How to Plant Flowers in North Carolina
For annual plants, remove dead flower heads (called deadheading) to encourage blooming and growth. Every other year, split up perennial plants and replant elsewhere so they do not take over a garden. Consider fertilizing plants every two weeks to increase growth and maintain health.
Avoid overwatering container plants. This can cause the roots to rot, which damages and eventually kills the plant. Closely follow directions for plant fertilizer because too much can burn the plants.
North Carolina has an ideal climate for growing flowers in the spring and summer. Annual flowers, or those that die off after the first frost, and perennial plants, or those that come back every season, can be planted in early spring and throughout the summer and fall. Planting a flower garden can be a simple and rewarding task when the gardener is armed with the right tools and information.
Flower Planting in North Carolina
Choose a location for your garden. Depending on available space, a flower garden can consist of various sizes of containers placed on a patio or into plot of land. Whatever the location, full-sun plants will need at least six hours of sunlight per day, and partial-sun plants need two to four hours of sunlight. When buying seeds and plants, the package will indicate the amount of sun needed.
Prepare the soil by filling containers with potting soil, or loosening the ground soil with a hoe and bow rake to prepare the land for planting. Remove any weeds. If there has never been a garden in this location, consider adding fertilizer or humus to improve the soil.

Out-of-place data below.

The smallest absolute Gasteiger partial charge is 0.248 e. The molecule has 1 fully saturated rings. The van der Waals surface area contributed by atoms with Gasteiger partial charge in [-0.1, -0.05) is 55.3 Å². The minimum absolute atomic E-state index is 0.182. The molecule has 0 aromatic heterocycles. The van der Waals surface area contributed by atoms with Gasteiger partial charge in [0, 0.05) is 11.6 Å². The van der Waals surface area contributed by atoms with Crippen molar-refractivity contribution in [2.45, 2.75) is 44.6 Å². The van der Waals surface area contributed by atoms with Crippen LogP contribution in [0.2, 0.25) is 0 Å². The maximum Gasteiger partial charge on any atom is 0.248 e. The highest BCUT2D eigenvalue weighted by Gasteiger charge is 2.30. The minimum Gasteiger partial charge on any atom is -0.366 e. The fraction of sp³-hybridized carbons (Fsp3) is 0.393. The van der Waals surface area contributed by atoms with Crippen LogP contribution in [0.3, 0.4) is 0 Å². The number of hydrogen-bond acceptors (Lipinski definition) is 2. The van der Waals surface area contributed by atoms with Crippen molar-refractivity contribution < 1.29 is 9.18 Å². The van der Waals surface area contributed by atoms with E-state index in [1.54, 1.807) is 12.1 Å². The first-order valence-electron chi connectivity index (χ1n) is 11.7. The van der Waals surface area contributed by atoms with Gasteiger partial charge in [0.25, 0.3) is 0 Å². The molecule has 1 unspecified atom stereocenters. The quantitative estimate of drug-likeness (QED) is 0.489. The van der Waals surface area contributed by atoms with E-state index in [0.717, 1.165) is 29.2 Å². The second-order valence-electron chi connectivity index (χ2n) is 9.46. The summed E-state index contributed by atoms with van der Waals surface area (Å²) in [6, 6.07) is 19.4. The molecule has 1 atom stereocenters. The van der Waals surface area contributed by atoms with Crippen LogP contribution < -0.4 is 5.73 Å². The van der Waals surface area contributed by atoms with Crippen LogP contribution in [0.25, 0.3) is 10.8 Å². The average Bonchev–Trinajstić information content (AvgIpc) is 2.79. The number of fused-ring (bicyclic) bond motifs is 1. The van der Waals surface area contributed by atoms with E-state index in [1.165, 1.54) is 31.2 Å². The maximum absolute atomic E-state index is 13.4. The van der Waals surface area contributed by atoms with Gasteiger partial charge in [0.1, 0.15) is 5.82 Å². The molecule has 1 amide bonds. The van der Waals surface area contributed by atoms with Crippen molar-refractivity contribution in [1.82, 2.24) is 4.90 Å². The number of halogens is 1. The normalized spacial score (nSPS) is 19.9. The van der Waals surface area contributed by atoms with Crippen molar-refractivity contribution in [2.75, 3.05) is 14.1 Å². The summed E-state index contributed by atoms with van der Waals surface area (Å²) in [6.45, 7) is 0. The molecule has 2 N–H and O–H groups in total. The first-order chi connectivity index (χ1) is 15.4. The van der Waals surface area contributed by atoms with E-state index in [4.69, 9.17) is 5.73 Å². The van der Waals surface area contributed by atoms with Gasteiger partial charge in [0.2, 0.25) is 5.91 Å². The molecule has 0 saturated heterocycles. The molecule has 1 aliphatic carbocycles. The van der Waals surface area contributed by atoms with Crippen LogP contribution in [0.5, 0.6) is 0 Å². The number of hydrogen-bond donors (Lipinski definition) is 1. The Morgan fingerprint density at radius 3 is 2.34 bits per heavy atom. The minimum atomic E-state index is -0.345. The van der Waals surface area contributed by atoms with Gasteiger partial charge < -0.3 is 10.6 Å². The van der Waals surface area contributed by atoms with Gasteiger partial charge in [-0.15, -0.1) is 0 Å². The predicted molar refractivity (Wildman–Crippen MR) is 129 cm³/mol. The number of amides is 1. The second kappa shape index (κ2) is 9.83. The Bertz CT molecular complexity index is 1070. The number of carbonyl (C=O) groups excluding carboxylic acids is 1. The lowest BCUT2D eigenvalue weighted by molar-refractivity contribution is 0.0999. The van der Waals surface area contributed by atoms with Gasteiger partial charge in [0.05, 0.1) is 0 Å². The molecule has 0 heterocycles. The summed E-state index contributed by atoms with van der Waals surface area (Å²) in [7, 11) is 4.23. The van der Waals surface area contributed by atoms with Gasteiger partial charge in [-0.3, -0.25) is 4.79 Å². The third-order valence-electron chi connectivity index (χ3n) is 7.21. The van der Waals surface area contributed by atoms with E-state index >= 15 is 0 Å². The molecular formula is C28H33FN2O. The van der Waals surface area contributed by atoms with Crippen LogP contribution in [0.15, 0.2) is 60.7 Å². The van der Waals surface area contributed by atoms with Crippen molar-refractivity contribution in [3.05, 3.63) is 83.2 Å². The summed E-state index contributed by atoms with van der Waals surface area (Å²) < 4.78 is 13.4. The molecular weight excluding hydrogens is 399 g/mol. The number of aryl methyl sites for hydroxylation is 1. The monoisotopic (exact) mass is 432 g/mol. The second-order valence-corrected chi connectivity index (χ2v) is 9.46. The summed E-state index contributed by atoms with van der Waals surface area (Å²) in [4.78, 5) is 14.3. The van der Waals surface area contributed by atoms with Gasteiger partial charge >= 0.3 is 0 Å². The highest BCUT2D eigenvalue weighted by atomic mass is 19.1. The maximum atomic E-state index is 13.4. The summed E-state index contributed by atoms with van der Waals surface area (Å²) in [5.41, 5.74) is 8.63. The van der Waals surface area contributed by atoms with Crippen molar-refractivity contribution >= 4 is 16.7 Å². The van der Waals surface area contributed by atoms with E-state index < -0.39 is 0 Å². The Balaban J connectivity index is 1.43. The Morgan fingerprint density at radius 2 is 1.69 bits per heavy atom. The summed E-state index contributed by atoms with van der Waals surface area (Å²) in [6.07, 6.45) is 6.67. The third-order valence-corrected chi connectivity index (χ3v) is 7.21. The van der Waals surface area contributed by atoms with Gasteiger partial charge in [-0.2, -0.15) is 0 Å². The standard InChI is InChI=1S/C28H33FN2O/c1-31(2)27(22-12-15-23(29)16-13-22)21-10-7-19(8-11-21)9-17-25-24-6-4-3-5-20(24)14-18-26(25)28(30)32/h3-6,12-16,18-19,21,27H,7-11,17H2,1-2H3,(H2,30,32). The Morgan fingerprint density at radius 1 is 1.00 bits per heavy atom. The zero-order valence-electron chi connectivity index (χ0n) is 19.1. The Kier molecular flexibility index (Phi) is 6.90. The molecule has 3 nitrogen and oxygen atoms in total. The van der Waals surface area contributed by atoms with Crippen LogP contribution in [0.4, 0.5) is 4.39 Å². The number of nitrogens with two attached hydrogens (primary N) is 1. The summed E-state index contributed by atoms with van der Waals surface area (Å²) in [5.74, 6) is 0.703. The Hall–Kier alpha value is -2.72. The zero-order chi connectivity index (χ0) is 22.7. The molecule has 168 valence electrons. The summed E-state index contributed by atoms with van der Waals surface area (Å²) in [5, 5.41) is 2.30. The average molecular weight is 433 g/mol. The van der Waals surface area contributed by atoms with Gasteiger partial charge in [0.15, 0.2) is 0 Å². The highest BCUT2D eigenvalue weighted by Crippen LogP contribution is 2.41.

Decide when to begin planting, and if you will use seeds or nursery plants. Depending on your location, the last spring frost for North Carolina is anytime from the beginning of April to May. Locations in western North Carolina will have a final frost closer to mid-May, while locations in the eastern and southern parts of the state will see a last frost at the end of March to the beginning of April. Seeds and plants can be planted outside after the last frost.
Choose your flowers. Seeds are an inexpensive alternative to buying mature flowers from a nursery. However, mature plants from a nursery don't require any waiting time for a beautiful garden. Because of North Carolina's climate, most annuals and perennial plants will do well. Annuals such as marigolds, zinnias and petunias are low maintenance. Perennials, such as the black-eyed Susan, iris and daylily, will come back every season.
Plant your flowers soon after North Carolina's last frost. Press small seeds directly into the soil, and place larger seeds in shallow trenches. Water after planting. To plant mature flowers, dig a hole the length and width of the pot that the flower came in. Remove flower from its container by squeezing the bottom and gently tugging out the plant. Loosen the roots, and place in the hole. Cover with soil, and then mulch. Water every few days when the soil is no longer moist.
Brittany Rouse has been writing since 2004, specializing in pet care, college life and gardening. Her work is published in the George Mason University student newspaper, "Broadside," as well as the GMU online publication Connect to Mason. Rouse is working toward a Bachelor of Arts in communication.